Louise Hearman wins the 2016 Archibald Prize with Barry

Melbourne artist Louise Hearman has won the 2016 Archibald Prize with her work, Barry, a hyper-realistic portrait of iconic Australian entertainer Barry Humphries.

The Archibald Prize is the preeminent portraiture prize in Australia, and is awarded to annually to the best portrait ‘of some man or woman distinguished in art, letters, science or politics, painted by any artist resident in Australasia’. The trustees of the Art Gallery of NSW judge the competition, and the finalists are then displayed in exhibition at the gallery.

There are also a number of other associated prizes, including ‘The Packing Room Prize’, chosen by the gallery staff that receive, unpack and hang the entrants, and the ‘Peoples Choice’, which unsurprisingly is awarded based on public vote.

Impressively, this was Hearman’s first time entering the Archibald. The Melbourne painter has previously won the Doug Moran National Portrait Prize in 2014, and later in the year the Museum of Contemporary Art in Sydney will be exhibiting a major survey of her work.

In talking about her winning artwork, Barry, Hearman spoke of an admiration for Humphries, and how tales of his more extravagant and humorous exploits enchanted her, as a child.

‘For years I had hoped that one day this frighteningly brilliant individual, who also paints, would see a show of mine when he was in Melbourne and like my work. As it happened we became friends through mutual acquaintances and much to my delight Barry agreed to sit for a portrait. I tried many ideas, but as it progressed, the painting itself showed me the way,’ says Hearman.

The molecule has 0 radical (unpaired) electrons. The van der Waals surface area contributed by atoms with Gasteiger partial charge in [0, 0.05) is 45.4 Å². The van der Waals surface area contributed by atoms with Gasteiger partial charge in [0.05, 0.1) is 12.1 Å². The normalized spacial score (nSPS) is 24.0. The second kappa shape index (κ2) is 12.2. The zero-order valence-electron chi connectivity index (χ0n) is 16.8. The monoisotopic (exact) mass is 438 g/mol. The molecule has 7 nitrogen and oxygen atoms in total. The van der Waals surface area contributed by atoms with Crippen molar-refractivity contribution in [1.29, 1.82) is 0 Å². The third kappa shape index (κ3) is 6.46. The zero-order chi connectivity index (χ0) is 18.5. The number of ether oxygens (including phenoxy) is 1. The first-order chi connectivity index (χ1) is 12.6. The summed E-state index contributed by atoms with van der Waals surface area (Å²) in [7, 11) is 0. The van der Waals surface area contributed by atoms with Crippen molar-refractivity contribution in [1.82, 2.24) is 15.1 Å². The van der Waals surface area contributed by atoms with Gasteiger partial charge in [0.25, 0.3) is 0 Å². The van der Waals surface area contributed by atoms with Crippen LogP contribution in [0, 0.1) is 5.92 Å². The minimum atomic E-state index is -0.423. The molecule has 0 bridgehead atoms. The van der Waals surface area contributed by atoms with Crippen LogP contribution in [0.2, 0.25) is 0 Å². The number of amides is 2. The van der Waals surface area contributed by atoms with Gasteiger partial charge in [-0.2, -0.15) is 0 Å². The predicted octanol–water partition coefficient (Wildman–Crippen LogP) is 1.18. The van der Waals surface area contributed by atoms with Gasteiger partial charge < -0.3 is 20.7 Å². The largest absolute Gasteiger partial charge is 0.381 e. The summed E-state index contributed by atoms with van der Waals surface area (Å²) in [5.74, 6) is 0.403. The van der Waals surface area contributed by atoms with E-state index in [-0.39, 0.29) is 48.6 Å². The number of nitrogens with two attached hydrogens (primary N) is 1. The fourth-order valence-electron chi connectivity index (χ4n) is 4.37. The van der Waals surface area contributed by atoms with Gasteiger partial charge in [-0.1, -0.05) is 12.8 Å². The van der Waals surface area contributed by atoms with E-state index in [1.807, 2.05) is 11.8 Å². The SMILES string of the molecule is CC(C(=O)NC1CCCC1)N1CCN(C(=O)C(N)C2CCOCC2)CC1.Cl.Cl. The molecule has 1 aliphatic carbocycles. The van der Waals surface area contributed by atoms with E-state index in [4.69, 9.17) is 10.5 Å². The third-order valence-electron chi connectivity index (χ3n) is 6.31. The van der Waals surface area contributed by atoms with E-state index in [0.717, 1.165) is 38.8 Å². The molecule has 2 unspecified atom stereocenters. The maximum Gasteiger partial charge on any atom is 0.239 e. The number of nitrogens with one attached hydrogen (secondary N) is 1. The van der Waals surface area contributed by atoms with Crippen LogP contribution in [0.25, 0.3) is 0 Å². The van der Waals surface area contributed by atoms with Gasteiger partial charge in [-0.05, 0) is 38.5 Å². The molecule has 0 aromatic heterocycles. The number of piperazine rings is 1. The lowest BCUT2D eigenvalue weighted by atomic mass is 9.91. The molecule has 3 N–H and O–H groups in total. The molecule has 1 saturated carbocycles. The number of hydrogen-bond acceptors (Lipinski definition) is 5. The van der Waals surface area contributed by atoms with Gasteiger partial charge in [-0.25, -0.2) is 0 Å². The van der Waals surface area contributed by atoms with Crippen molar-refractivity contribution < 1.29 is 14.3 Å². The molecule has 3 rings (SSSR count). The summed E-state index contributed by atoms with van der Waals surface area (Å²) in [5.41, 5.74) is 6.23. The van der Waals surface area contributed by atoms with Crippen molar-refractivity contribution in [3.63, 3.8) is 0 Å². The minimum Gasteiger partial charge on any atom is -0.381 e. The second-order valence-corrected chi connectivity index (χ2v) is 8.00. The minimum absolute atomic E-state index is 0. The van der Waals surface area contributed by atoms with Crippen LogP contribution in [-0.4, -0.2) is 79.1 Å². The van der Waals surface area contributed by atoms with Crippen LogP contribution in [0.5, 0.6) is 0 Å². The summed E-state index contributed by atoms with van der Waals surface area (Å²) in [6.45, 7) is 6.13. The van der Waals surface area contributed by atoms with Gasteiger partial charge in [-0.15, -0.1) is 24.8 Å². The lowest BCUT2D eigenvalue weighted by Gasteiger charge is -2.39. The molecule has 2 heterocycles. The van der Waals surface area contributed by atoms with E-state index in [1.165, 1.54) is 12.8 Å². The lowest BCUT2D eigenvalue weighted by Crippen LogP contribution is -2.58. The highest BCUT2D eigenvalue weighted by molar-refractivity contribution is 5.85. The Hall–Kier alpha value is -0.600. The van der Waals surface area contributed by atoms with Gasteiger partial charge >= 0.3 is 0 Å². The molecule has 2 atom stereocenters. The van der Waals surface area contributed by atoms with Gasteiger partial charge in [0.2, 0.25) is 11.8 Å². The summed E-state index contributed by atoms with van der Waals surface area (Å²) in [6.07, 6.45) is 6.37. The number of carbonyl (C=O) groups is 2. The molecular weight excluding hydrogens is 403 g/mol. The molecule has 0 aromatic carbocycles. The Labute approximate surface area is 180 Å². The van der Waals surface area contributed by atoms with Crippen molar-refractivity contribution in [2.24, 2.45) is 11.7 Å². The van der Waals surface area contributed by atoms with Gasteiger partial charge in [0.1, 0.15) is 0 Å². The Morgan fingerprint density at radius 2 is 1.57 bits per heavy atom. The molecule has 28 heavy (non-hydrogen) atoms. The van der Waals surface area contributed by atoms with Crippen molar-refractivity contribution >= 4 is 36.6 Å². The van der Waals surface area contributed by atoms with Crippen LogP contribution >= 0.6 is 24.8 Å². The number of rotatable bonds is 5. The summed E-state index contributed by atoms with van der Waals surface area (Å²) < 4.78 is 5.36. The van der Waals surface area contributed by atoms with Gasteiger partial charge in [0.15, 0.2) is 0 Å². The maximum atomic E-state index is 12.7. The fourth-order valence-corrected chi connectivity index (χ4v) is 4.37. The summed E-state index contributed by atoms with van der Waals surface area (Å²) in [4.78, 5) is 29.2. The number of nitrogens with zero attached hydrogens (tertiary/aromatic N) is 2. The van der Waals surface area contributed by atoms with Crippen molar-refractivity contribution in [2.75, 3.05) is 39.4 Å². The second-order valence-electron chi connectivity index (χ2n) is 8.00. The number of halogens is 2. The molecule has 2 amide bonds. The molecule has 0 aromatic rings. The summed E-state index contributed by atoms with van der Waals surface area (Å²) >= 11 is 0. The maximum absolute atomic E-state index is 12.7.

The Packing Room Prize was this year awarded to Betina Fauvel-Ogden for her portrait of Masterchef’s George Calombaris. Like Hearman, this was Fauvel-Ogden’s first time entering the Archibald.

Announced alongside the Archibald Prize, were the Wynne Prize, this year won by the Ken Family Collaborative and their work Seven Sisters, and the Sulman Prize, which this year was won by Esther Stewart for Flatland Dreaming. The Wynne Prize is awarded to the best landscape painting of Australian scenery, or figure sculpture, while the Sulman Prize is given to the best subject painting, genre painting or mural project in oil, acrylic, watercolour or mixed media.

The exhibition of all the Archibald finalists is now open at the Art Gallery of NSW and runs until the 9th October. For more information and to purchase tickets visit HERE


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Simon Clark

Books Editor. An admirer of songs and reader of books. Simon has a PhD in English and Comparative Literature. All errant apostrophes are his own.